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Doctors Who Go the Extra Mile


Need a doctor? Try city hall

Doctors Who Go the Extra Mile

Need a doctor? Try city hall

By Berkeley Rice, Senior Editor

David Wetherby stands in front of his other office—Fort Gaines (GA) city hall.

David Wetherby may have been genetically programmed to become a country doctor: His father, grandfather, and great-grandfather were all small-town GPs. After completing his residency in 1958, Wetherby opened an office in Fort Gaines, GA, a poor community of 1,500 located on the Chattahoochee River. He chose the town because it badly needed a physician.

When Wetherby arrived, the town's medical facilities consisted of a primitive 12-bed hospital. With a group of local citizens, he launched a campaign to build a new one. He ran for mayor and won, then used that position
to push for federal funds for the project. By the mid-1960s, thanks largely to his efforts, Fort Gaines boasted a new 35-bed hospital and an adjoining nursing home.

Despite some progress, the region's economy—based mainly on peanuts and cotton—hasn't improved much since he came. But Wetherby has never left Fort Gaines or the mayor's office. He's spent 37 years in the nonsalaried mayor's job, presiding over municipal affairs, city council meetings, and—for many years—the city court. He's also a member of the regional planning commission.

Until low Medicare and Medicaid reimbursements forced the "new" hospital to close 20 years ago, Wetherby performed frequent operations there. "In those days, I did everything from delivering babies by C-section to doing surgery on hunters who got shot," he says. "I still miss that part of medicine."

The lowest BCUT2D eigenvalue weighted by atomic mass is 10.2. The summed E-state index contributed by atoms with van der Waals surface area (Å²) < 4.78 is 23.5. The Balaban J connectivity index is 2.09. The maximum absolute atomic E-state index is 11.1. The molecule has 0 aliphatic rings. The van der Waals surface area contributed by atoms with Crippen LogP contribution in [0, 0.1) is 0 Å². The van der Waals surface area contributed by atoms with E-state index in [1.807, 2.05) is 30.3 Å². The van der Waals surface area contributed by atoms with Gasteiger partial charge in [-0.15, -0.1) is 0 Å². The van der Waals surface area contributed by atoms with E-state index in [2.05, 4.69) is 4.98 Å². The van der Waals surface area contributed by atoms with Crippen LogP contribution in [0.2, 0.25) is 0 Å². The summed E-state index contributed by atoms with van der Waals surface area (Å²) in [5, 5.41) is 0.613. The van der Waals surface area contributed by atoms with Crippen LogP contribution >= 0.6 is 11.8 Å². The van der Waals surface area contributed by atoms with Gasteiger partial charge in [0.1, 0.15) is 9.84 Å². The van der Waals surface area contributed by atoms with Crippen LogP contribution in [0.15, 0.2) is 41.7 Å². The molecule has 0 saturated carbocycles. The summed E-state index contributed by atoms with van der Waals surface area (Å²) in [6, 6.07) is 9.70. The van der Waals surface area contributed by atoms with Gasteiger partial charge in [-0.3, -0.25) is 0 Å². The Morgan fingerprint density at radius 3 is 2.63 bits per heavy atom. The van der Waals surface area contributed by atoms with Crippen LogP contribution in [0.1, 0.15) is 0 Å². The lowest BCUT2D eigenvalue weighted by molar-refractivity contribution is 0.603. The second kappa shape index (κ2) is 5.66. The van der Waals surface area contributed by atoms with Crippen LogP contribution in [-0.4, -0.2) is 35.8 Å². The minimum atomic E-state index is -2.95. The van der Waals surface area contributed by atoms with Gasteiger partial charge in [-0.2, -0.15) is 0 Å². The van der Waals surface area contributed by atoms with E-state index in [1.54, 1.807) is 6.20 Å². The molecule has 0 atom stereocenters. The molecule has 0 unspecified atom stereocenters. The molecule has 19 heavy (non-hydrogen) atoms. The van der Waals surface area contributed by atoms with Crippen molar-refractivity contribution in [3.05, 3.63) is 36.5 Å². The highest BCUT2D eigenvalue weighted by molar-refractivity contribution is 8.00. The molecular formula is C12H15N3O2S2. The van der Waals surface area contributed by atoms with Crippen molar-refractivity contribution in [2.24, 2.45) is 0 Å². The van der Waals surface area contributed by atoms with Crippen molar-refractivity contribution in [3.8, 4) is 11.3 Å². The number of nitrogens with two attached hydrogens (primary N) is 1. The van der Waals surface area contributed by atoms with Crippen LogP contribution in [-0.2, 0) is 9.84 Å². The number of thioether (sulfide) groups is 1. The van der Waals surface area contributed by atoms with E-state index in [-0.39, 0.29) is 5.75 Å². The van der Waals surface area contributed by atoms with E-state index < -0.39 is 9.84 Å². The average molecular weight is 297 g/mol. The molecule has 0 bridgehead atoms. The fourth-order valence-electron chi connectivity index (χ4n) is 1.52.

On a typical weekday, Wetherby's schedule begins with morning rounds at the nursing home, followed by a quick stop at city hall before heading for his medical office. Most of the 30 patients a day show up without appointments, and he takes them first-come, first-served. When they're too sick to come in, he makes house calls. After hours, patients stop him in the street, or call him at home.

Many of his patients are poor and uninsured. "We know they can't pay," says Wetherby, "so we don't even bother to bill them." (Some show their gratitude with gifts of fresh vegetables or baked goods.) He doesn't complain about the unpaid bills, however. "If I'd wanted to be a millionaire," he says, "I'd have gone into cardiac surgery."

On Wednesday nights and one weekend a month, Wetherby covers the ER at the hospital in nearby Arlington, where he's now chief of staff. In addition, he's the doctor for the Fort Gaines elementary school, the local nursing home, and the county mental health clinic. He also serves—without pay—as medical director of the county EMS and as chairman of the county board of health. His various roles reinforce one another: He's a public official who's in touch with the people, and a physician who understands the complexities of public health.

Although Wetherby's home is only a mile from his office, wife Vicki complains he's so busy that she rarely sees him. "This man puts more miles on his body every week than most people do in a year," she says. Once a month, she drags him off for a long weekend on the Gulf Coast. Asked about "real" vacations, he replies, "Are you kidding? I haven't had one of those in 10 years."

Wetherby's nonstop schedule is possible because he has lots of energy and requires little sleep. He recently turned 70, but hasn't thought of retiring. "Hell, no!" he says, when the subject is raised. "I'm havin' too much fun to quit now, and my health is good. Besides," he says, "they need me here."

Berkeley Rice. Doctors Who Go the Extra Mile.

Medical Economics


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